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Rights groups say Myanmar military attacking medics, hindering COVID-19 response

This photo, taken on August 7, 2021, shows volunteers wearing personal protective equipment (PPE) burying a suspected COVID-19 victim at a cemetery in Taungoo district in Myanmar's Bago region, some 220 km from Yangon. (By AFP)

Rights groups say Myanmar's military has killed more than two dozen medics and carried out hundreds of attacks against health workers in order to hamper the response to a resurgent outbreak of COVID-19 amid ongoing turmoil across the Southeast Asian country.

Insecurity Insight, Physicians for Human Rights (PHR), and Johns Hopkins University Center for Public Health and Human Rights (CPHHR) said in a report on Tuesday that more than 190 health workers had been detained and 86 raids on hospitals had been conducted since the February 1 coup in Myanmar.

"Health workers have been forced into hiding for fear of being arrested or after having arrest warrants issued against them," the report said.

"In some cases, their family members were arrested instead," it added.

The rights organizations identified 15 incidents of confiscation of personal protection equipment and oxygen supplies for the exclusive use of the army. Some COVID-19 care centers were forced to close, the report said.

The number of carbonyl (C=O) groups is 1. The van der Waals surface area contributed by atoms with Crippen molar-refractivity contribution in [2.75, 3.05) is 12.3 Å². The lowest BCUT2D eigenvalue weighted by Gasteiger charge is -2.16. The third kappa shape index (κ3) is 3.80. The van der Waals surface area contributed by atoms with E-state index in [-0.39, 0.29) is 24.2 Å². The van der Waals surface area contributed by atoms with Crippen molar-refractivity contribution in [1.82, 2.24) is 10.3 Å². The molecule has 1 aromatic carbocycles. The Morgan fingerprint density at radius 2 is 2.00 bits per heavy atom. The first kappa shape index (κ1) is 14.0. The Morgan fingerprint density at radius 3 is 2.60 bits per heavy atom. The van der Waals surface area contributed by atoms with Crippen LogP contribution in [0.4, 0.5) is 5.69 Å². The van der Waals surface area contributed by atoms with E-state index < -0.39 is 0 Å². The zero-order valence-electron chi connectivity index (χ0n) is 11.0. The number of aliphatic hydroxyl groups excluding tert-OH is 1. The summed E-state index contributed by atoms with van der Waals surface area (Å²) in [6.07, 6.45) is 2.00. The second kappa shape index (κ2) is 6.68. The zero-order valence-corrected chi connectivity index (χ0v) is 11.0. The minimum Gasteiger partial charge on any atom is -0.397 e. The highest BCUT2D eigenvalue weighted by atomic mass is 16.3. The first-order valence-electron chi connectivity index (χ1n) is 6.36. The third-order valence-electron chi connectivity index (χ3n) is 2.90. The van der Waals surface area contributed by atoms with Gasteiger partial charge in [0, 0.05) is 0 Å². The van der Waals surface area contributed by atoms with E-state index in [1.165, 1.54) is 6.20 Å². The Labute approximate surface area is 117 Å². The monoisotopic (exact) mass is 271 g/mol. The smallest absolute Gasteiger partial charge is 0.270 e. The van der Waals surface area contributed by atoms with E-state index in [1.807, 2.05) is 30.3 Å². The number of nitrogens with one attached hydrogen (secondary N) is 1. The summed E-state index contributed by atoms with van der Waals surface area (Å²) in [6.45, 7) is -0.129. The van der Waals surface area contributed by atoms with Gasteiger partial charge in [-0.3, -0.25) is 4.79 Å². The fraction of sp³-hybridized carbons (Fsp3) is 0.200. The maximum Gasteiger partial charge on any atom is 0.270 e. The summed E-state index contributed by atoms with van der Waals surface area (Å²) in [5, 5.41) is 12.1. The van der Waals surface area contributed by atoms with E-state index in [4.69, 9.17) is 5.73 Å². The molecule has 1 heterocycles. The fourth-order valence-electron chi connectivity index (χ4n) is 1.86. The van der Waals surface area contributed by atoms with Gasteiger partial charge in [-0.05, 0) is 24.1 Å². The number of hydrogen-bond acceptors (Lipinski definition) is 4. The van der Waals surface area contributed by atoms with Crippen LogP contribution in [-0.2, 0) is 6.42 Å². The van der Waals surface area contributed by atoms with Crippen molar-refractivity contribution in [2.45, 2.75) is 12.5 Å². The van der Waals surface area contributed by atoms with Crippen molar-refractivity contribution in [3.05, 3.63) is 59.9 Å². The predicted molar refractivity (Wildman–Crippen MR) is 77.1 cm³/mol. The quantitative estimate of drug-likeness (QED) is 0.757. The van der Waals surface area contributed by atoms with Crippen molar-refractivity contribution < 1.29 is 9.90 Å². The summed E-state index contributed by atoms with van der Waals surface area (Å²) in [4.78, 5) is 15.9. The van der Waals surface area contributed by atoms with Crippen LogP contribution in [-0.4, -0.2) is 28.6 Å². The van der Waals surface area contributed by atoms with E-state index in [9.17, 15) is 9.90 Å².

The groups said some attacks, however, had been carried out by armed groups opposing the ruling junta, including bomb explosions near hospitals and an attack on a military convoy that was reported to be carrying medicine.

Last month, media reports said that a number of volunteer doctors offering medical services had been detained by the military in Myanmar's two largest cities — Yangon and Mandalay — in a two-week time span.

The military has arrested medical staff previously for their support for a civil disobedience movement against the junta. Scores of doctors have been arrested in the campaign. Advocacy groups say hundreds of the doctors have been charged with spreading false news.

Turmoil has gripped Myanmar since de facto leader Aung San Suu Kyi and her National League for Democracy (NLD) was ousted on February 1 in a military coup, with near-daily protests and a nationwide civil disobedience movement.

Myanmar's healthcare system has largely collapsed since the coup, with many medical workers joining strikes to protest against junta rule. An average of nearly 300 people have died a day from COVID-19 over the past week, according to official figures.

The military authorities have appealed to doctors to return to work and have called for public cooperation to try to curb the latest outbreak of the coronavirus. Yanghee Lee, a former UN Special Rapporteur on human rights in Myanmar, has accused the junta of "weaponizing COVID-19 for its own political gain."

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